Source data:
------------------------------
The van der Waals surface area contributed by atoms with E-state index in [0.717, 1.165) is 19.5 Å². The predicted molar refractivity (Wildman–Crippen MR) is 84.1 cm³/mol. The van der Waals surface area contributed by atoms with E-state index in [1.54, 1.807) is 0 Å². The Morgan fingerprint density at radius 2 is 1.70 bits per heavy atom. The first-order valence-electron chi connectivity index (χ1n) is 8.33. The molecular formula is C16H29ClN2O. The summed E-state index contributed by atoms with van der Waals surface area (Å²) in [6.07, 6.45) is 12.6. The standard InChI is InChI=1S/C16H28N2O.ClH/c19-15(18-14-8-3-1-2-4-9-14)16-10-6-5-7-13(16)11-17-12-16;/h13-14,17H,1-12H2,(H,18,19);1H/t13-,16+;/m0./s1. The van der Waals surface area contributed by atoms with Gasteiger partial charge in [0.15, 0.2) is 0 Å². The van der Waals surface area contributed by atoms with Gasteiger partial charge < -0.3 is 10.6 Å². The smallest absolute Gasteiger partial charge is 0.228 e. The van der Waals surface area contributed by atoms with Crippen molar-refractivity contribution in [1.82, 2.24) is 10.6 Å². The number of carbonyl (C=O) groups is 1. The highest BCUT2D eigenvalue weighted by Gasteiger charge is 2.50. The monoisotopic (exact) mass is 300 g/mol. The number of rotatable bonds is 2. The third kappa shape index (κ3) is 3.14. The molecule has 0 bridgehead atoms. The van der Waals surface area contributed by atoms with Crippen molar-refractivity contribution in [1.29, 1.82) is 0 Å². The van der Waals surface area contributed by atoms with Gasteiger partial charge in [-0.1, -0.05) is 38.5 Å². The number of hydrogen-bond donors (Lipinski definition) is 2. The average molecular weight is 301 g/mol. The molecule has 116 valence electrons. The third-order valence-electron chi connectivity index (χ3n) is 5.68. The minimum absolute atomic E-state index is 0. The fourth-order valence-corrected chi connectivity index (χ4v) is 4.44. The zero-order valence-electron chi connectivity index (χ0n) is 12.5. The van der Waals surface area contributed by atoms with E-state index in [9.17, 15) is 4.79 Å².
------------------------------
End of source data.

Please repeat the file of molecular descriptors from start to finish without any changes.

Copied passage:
The van der Waals surface area contributed by atoms with E-state index in [0.717, 1.165) is 19.5 Å². The predicted molar refractivity (Wildman–Crippen MR) is 84.1 cm³/mol. The van der Waals surface area contributed by atoms with E-state index in [1.54, 1.807) is 0 Å². The Morgan fingerprint density at radius 2 is 1.70 bits per heavy atom. The first-order valence-electron chi connectivity index (χ1n) is 8.33. The molecular formula is C16H29ClN2O. The summed E-state index contributed by atoms with van der Waals surface area (Å²) in [6.07, 6.45) is 12.6. The standard InChI is InChI=1S/C16H28N2O.ClH/c19-15(18-14-8-3-1-2-4-9-14)16-10-6-5-7-13(16)11-17-12-16;/h13-14,17H,1-12H2,(H,18,19);1H/t13-,16+;/m0./s1. The van der Waals surface area contributed by atoms with Gasteiger partial charge in [0.15, 0.2) is 0 Å². The van der Waals surface area contributed by atoms with Gasteiger partial charge < -0.3 is 10.6 Å². The smallest absolute Gasteiger partial charge is 0.228 e. The van der Waals surface area contributed by atoms with Crippen molar-refractivity contribution in [1.82, 2.24) is 10.6 Å². The number of carbonyl (C=O) groups is 1. The highest BCUT2D eigenvalue weighted by Gasteiger charge is 2.50. The monoisotopic (exact) mass is 300 g/mol. The number of rotatable bonds is 2. The third kappa shape index (κ3) is 3.14. The molecule has 0 bridgehead atoms. The van der Waals surface area contributed by atoms with Crippen molar-refractivity contribution in [1.29, 1.82) is 0 Å². The van der Waals surface area contributed by atoms with Gasteiger partial charge in [-0.1, -0.05) is 38.5 Å². The number of hydrogen-bond donors (Lipinski definition) is 2. The average molecular weight is 301 g/mol. The molecule has 116 valence electrons. The third-order valence-electron chi connectivity index (χ3n) is 5.68. The minimum absolute atomic E-state index is 0. The fourth-order valence-corrected chi connectivity index (χ4v) is 4.44. The zero-order valence-electron chi connectivity index (χ0n) is 12.5. The van der Waals surface area contributed by atoms with E-state index in [9.17, 15) is 4.79 Å².